If you tweet out a graph with some figures in a debate, I want to know where it’s come from. I want to see the context that goes with it. The ability to easily identify the source of shared content is, I think, part of “data forensics”.
So, what can we do fix this?
Firstly, there’s more that could be done to build better ways to deep link into pages, e.g. to allow sharing of individual page elements. But people have been trying to do that on and off for years without much visible success. It’s a hard problem, particularly if you want to allow someone to link to a piece of text. It could be time for a standards body to have another crack at it. Or I might have missed some exciting process, so please tell me if I have! But I think something like this would need some serious push behind. You need support from not just web frameworks and the major CMS platforms, but also (probably) browser vendors.
Secondly, Twitter and Facebook could allow us some more flexibility. For example, allow apps to post additional links and/or other metadata that are then attached to posts and tweets. It won’t address every scenario, but it could help. It also feels like a relatively easy thing for them to do as its a natural extension of some existing features.
Thirdly, we could look at ways to attach data to the images people are posting, regardless of what the platforms support. I’ve previously wondered about using XMP packets to attach provenance and attribution information to images. Unfortunately it doesn’t work for every format and it turns out that most platforms strip embedded metadata anyway. This is presumably due to reasonable concerns around privacy, but they could still white-list some metadata. We could maybe use steganography too.
But the major downsides here is that you’d need a custom social media client or browser extension to let you see and interact with the data. So, again that’s a massive deployment issue.
As things currently stand I think the best approach is to plan for visualisations and information to be shared, and design the interactions and content accordingly. Assume that your carefully crafted web page is going to be shared in a million different pieces. Which means that you should:
Include plenty of in-page anchors and use clear labelling to help people build links to relevant sections
Adapt your social media sharing buttons to not just link to the whole page, but also allow the user to share a link to a specific section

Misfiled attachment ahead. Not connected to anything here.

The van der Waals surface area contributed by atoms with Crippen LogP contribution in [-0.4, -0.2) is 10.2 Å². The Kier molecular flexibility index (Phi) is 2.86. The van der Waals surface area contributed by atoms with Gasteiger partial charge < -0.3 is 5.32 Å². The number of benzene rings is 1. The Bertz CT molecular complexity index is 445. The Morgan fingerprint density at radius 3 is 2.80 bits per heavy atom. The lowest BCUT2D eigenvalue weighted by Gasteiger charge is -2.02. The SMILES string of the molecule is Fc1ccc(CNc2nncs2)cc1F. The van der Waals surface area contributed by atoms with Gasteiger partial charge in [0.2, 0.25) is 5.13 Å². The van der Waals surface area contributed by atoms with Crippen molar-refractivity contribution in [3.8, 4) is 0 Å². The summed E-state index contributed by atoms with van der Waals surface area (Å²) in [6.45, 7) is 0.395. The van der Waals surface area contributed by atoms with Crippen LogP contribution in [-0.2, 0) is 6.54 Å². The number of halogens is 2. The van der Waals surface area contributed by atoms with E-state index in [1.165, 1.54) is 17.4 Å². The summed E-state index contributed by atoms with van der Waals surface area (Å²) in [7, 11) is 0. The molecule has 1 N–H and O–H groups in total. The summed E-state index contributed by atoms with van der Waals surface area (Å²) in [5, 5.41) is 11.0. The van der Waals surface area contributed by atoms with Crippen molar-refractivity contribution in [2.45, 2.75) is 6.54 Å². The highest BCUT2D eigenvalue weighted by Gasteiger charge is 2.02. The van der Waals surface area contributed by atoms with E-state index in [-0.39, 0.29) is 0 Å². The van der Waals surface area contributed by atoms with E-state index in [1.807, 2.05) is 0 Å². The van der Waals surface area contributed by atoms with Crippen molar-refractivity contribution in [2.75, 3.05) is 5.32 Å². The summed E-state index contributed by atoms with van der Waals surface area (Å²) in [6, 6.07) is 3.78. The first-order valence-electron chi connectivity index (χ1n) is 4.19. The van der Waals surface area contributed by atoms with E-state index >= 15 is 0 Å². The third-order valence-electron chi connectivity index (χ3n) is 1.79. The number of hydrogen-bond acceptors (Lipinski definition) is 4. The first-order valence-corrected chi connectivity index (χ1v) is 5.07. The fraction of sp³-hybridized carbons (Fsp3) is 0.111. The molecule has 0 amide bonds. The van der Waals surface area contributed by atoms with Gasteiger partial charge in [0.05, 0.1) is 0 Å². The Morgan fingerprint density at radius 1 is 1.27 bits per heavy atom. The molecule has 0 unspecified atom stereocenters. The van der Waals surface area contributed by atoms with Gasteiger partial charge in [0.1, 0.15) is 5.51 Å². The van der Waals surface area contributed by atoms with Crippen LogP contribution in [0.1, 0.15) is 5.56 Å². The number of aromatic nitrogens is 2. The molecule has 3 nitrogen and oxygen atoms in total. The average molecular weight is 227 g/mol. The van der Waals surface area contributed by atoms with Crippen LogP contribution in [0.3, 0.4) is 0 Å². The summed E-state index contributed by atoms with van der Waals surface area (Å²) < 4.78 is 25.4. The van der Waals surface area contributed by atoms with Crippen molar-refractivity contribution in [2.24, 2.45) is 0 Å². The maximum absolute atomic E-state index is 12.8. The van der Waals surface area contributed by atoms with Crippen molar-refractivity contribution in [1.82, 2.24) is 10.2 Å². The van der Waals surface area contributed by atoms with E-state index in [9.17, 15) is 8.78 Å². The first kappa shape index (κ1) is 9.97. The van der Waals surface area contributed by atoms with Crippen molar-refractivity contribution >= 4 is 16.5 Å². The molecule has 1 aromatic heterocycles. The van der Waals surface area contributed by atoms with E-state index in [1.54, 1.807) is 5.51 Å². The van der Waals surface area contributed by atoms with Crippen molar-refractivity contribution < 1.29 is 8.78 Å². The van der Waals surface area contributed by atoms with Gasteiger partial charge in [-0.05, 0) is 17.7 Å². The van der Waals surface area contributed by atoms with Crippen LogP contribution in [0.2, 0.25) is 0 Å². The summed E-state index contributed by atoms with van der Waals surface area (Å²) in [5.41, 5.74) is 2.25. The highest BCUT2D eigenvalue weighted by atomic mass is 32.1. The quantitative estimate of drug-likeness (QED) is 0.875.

Design your twitter cards and other social metadata, for example is there a key graphic that would be best used as the page image?
Include links and source information on all of the graphs and infographics that you share. Make sure the link is short and persistent in case it has to be re-keyed from a screenshot
Provide direct ways to tweet and share out a graph that will automatically include a clearly labelled image, that contains a link
With their globe-spanning satellite network nearing completion, Peter Linkage reports on some of the key milestones in the history of the British Hypertextual Society.
The British Hypertextual Society was founded in 1905 with a parliamentary grant from the Royal Society of London. At the time there was growing international interest in finding better ways to manage information, particularly scientific research. Undoubtedly the decision to invest in the creation of a British centre of expertise for knowledge organisation was also influenced by the rapid progress being made in Europe.
Paul Otlet‘s Universal Bibliographic Repertory and his ground-breaking postal search engine were rapidly demonstrating their usefulness to scholars. Otlet’s team began publishing the first version of their Universal Decimal Classification only the year before. Letters between Royal Society members during that period demonstrate concern that Britain was losing the lead in knowledge science.
As you might expect, the launch of the British Hypertextual Society (BHS) was a grand affair. The centre piece of the opening ceremony was the Babbage Bookwheel Engine, which remains on show (and in good working order!) in their headquarters to this day. The Engine was commissioned from Henry Prevost Babbage, who refined a number of his father’s ideas to automate and improve on Ramelli’s Bookwheel concept.